For Michelle, her purpose at Maple Leaf Foods is bringing people together, finding solutions, and challenging the status quo
Michelle Hutton is a Compliance Manager at Maple Leaf Foods, where she’s evolved and flourished for the past 17 years.
For most of her time within the organization, Michelle has worked in the Compliance department and has had the opportunity to take on leadership roles and broaden her understanding of the business. Most recently, Michelle has been leading projects beyond Compliance to deep dive into how we commercialize our products, working with cross functional teams to find efficiencies.
What brought you to Maple Leaf Foods?
When I first started here, I was living in Kitchener at the time and was referred to the organization. There was a deep sense of community in Kitchener among the Schneiders employees, and it was considered THE place to work, because of the comradery and culture (all of which made it easy stay with the organization.)
What made you stay?
The people, values, and opportunities.
I’ve often thought about what my life would be like if I had chosen a different path and I can’t imagine it! The people I’ve met at Maple Leaf are truly integral to my life and I believe wholeheartedly that who I am has been shaped by their influence, mentoring and — in many cases — friendship.
It’s been easy to stay since the company’s values are congruent to mine.
And it’s a blessing to be employed at the same organization after such a long time. I’ve felt invested in its growth and have been given opportunities to learn and grow here.
Why is gender equity so important in the workplace?
I believe that progress in the workplace is made by diverse, well-informed viewpoints and that means that decision makers should be from all genders (in fact true equity should be intersectional and reflect diversity of race, sexual orientation, etc.)
You lead the Women’s Impact Network (WIN) at Maple Leaf Foods. What important learnings has this role given you?
I never expected to learn as much as I have.
Some of the highlights are:
- If I feel a little scared or nervous, I know I’m about to do my best learning and growing
- It’s a privilege to lead an Employee Resource Group (ERG), and WIN specifically, to serve as the voice of its members and to positively impact our company’s culture
- It’s inspiring to work alongside the other ERG leads
- It’s an incredible opportunity to learn from our Diversity & Inclusion (D&I) experts
- It’s essential that I recognize my unconscious bias and white privilege and that I do my best to be an inclusive leader and take responsibility when I don’t show up that way.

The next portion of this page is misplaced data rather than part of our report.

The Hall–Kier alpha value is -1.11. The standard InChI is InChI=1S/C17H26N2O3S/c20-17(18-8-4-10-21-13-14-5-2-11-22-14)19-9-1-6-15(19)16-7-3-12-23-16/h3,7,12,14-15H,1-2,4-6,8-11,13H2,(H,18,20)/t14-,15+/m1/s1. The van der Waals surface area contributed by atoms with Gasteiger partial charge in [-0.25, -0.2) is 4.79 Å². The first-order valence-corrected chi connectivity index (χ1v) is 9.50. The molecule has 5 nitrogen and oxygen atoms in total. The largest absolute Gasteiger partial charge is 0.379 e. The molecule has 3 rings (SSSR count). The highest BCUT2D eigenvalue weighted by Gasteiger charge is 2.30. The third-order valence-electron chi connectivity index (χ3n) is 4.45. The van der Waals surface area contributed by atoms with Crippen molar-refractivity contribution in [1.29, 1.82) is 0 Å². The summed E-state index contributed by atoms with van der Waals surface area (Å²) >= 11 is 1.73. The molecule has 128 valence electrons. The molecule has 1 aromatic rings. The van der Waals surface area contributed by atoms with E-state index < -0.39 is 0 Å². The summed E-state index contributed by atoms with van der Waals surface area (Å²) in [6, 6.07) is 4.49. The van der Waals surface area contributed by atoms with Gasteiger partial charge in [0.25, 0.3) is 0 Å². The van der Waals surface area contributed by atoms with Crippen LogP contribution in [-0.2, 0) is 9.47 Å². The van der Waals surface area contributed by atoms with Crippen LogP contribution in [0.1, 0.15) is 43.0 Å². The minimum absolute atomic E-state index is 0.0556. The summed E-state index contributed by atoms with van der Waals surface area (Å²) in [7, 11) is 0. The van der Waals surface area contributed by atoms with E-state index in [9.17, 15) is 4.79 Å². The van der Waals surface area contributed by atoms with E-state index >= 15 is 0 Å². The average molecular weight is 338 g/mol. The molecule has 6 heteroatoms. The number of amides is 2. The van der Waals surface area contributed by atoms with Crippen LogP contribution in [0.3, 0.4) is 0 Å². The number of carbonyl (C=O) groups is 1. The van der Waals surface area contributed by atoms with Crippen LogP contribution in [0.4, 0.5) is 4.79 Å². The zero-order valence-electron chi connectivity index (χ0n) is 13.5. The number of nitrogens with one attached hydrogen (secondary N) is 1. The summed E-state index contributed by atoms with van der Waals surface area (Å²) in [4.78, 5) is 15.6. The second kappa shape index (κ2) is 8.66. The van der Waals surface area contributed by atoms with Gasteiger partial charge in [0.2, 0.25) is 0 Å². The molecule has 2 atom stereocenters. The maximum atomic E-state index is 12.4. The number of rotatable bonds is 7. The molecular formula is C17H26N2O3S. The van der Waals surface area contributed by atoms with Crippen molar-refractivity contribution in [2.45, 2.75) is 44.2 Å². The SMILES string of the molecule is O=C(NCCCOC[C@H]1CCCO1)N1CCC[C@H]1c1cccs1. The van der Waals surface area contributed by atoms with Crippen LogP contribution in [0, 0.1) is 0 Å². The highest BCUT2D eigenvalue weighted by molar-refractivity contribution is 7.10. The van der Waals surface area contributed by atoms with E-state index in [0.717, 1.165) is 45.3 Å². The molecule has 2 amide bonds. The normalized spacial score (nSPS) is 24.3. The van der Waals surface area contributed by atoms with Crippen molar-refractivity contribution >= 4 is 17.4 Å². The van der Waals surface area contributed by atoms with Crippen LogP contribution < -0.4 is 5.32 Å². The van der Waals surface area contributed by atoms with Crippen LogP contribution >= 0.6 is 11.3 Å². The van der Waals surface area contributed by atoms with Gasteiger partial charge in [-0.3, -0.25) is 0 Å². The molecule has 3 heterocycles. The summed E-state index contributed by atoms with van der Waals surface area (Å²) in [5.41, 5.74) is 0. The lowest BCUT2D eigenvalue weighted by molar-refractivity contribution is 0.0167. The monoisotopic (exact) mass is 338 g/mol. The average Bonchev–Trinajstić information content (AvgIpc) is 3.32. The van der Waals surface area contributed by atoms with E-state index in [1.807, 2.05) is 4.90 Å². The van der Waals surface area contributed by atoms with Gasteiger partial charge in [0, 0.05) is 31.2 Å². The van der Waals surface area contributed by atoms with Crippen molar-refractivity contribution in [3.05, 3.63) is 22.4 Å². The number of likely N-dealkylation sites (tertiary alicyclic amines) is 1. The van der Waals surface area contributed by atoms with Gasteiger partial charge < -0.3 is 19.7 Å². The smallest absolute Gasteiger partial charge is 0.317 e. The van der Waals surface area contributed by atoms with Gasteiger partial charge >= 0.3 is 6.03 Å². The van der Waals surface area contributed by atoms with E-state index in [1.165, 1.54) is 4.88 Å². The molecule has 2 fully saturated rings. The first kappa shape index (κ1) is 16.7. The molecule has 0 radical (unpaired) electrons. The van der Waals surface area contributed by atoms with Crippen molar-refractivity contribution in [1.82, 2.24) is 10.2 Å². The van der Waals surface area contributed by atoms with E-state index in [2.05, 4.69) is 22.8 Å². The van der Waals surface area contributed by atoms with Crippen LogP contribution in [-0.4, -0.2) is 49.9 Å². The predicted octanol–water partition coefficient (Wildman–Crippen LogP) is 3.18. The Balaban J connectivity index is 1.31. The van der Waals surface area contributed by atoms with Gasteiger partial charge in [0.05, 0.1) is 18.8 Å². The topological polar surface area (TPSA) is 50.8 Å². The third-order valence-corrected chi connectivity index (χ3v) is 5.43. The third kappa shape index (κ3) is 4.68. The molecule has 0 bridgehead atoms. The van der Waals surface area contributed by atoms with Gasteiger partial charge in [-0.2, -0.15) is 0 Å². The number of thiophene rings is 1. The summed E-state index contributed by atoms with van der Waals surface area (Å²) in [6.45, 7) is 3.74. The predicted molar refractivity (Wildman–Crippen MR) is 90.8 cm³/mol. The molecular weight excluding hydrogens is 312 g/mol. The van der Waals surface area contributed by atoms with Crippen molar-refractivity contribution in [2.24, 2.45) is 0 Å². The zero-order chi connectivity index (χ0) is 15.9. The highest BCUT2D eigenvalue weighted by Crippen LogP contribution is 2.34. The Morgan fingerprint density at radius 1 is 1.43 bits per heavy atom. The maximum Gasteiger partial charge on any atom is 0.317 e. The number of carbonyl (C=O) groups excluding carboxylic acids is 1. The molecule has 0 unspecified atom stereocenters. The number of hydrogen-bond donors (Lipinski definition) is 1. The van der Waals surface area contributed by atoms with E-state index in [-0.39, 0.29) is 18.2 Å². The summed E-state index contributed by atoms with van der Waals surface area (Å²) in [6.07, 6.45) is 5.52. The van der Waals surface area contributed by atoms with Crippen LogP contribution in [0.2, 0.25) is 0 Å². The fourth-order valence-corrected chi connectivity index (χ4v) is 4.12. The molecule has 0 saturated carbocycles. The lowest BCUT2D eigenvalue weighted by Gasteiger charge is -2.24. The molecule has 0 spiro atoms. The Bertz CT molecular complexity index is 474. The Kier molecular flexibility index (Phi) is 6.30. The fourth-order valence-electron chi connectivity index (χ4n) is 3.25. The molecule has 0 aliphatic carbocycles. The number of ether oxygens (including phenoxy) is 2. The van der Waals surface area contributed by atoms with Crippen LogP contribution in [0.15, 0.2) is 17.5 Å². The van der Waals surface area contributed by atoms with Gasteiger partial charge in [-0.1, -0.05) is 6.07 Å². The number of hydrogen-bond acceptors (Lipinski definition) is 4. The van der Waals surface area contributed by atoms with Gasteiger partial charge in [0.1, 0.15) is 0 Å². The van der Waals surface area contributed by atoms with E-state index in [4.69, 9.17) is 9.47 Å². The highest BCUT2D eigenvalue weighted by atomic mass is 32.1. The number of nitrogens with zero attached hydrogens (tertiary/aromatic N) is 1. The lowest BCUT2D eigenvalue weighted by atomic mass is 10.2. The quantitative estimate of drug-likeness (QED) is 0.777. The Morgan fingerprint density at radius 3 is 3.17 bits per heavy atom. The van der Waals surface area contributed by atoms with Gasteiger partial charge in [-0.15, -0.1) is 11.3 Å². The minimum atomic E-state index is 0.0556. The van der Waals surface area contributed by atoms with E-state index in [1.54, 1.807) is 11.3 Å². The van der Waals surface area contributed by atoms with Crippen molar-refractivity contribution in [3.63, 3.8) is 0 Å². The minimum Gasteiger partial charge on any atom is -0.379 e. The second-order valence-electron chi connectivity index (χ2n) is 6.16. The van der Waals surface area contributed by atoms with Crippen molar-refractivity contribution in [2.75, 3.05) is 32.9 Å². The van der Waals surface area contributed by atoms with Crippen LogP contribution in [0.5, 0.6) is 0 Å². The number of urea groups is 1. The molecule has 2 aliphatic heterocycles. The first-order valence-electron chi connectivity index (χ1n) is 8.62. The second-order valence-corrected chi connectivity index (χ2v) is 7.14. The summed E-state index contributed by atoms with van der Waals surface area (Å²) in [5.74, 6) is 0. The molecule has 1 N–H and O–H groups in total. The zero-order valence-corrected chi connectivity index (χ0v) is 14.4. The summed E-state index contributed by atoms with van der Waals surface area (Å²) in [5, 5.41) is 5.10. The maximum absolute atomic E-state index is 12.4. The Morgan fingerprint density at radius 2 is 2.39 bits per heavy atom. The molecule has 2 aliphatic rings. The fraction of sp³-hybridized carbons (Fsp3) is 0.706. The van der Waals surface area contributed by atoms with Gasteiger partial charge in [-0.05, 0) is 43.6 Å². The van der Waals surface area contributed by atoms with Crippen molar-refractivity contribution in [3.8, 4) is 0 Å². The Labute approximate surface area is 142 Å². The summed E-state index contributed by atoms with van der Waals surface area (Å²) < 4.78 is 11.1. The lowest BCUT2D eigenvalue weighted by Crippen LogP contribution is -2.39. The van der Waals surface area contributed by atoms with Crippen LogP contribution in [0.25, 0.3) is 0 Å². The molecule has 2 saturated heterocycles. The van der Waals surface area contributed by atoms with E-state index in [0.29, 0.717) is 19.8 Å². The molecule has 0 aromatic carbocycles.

I’ve read about the power of mentorship and sponsorship, but I know its benefits now because of the incredible support I’ve received from WIN’s Executive Sponsor, who’s become my mentor, and the many leaders who have guided me along the way.
How do you define your purpose at Maple Leaf?
Bringing people together, finding solutions, and challenging the status quo.
What’s one of your proudest accomplishments?
This is a tricky question for me to answer. I don’t feel like I’m done learning yet. If I had to pick something, I’d say I’m most proud of the leader I’ve become. My strongest source of pride is hearing that my team feels challenged, appreciated, heard, and supported.
If you needed inspiration and could have lunch with any woman you admire, alive or dead, who would it be? Why?
Each month, WIN hosts a monthly meeting that’s led by one of the many talented female vice-presidents at Maple Leaf, and these sessions are open to everyone. Ahead of each meeting, I’ve had the chance to connect with them. It’s been a great opportunity to learn more about them personally and professionally and to get a sense for their passions. This is a constant source of inspiration. We have incredible leaders at Maple Leaf who care about and are committed to the success of our people.
Beyond Maple Leaf, I would relish the opportunity to meet Jacinda Ardern — I find her quick, decisive, and empathetic approach to leadership so inspiring.
Do you have a personal motto?
Be kind to yourself and to others. Do the best you can to make a difference. Leave things better than how you found them.
When you retire, how do you hope you’ll be remembered?
I hope people remember me as someone they enjoyed working with, who showed up and did the best she could, and who tried to shine a light on their great work.
What advice do you have for women in the early stages of their career?
Ask for what you need. Sounds simple right? For some reason, it’s hard to be vulnerable and vocalize specifically what you need. But we can’t go it alone! So, consider what good looks like for you, whether that’s from a partner, leader, coach, friend, or teammate. Then, go on and ask those folks for what you need. I bet you they want to help!